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20130103
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personally impacted by superstorm sandy, who worked tirelessly to ensure that new york's needs were adequately addressed, as my state continues to react and recover to superstorm sandy and her aftermath. because of their hard work and tireless efforts, i know that new york's needs have been addressed in the sandy supplemental legislation that passed through the senate earlier this evening. my great l.d., heather mchugh, coordinated this effort, making sure every type of aid was considered and included in this package. she has great knowledge of both the senate and the house, and it was invaluable in getting this done. my deputy chief of staff, aaron sagervaun who is just so selfless and wonderful in making sure that every t is crossed and every i is dotted, i thank her as well. her team, jerry patrella did an amazing job. he is a long islander. he felt the impact of the storm personally. he was there every step of the way, making sure we didn't leave out anything. megan richardson, megan tyra, jonah crane, grant kerr, sean burn, hannah greenberg, veronica duran were all exceptional
region's public transit and housing base as a result superstorm sandy has been addressed -- tough morning. we started with a hearing on the loss of our ambassador from libya. those challenges, just had opening ceremony for senator o inouye line in state and now the devastation the northeast region -- has been a tough day but we appreciate our witnesses being here to shed some light and hopefully some commitment by our colleagues to meeting our challenges. as you all know sandy's destructive force overwhelmed the region particularly in new jersey and new york and the result is massive unprecedented damage, unprecedented but this was our second hurricane in two years and we expect extreme weather like this to become more common for our region. because we need to prepare for the next storm is not enough to spend our time today simply discussing how we restore our housing and transit infrastructure to their vulnerable free storm condition. in my view now is the time to determine what actions we must take in order to build back the region in a way that makes us less of vulnerable in future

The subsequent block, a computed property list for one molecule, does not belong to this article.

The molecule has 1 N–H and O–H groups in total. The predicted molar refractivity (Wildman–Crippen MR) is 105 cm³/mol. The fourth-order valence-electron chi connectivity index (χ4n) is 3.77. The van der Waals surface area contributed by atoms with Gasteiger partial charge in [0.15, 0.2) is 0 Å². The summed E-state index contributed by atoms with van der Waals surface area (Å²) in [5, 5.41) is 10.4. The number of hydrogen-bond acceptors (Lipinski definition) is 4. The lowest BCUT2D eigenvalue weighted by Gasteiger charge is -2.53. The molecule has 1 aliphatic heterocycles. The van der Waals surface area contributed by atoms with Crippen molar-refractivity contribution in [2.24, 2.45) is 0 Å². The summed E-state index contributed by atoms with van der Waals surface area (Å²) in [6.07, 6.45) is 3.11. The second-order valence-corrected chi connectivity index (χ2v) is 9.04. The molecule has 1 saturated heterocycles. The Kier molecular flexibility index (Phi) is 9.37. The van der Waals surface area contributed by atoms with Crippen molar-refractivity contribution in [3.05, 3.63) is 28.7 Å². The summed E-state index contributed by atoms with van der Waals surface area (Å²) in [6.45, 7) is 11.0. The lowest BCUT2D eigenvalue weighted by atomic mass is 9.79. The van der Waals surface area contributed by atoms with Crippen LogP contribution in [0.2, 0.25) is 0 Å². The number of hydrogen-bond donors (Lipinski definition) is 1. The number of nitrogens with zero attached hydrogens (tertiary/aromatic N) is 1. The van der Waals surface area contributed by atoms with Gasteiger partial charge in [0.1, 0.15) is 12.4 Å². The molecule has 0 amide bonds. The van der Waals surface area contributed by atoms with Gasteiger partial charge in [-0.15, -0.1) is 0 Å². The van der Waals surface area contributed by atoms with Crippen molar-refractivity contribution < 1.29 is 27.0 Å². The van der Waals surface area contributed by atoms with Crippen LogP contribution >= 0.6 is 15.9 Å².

since we had superstorm sandy and nothing has passed. two months. who among us would be content with the counsels of patience and delay if, in fact, we were shivering in the cold, if, in fact, our families had no home, if, in fact, they had been displaced from their schools, if, in fact, their businesses that they worked a lifetime took out debt and now are closed mare never open. who among us would happy with the counsels of patience and delay? so we cannot have a set of circumstances that creates a series of delays. now, i'm all for the good-government amendments of saying to those who are in debt to the nation that they, in fact, cannot receive any benefits or those who are deceased, of course they should not receive any benefits. but the rest of this is about creating delay after delay after delay that is only in the midst of a biting winter. we just had the first northeaster yesterday. we cannot ultimately accept those types of changes that put us in a process in which, in fact, we will not be able to successfully move the elements of being able to recover. now, the -- this
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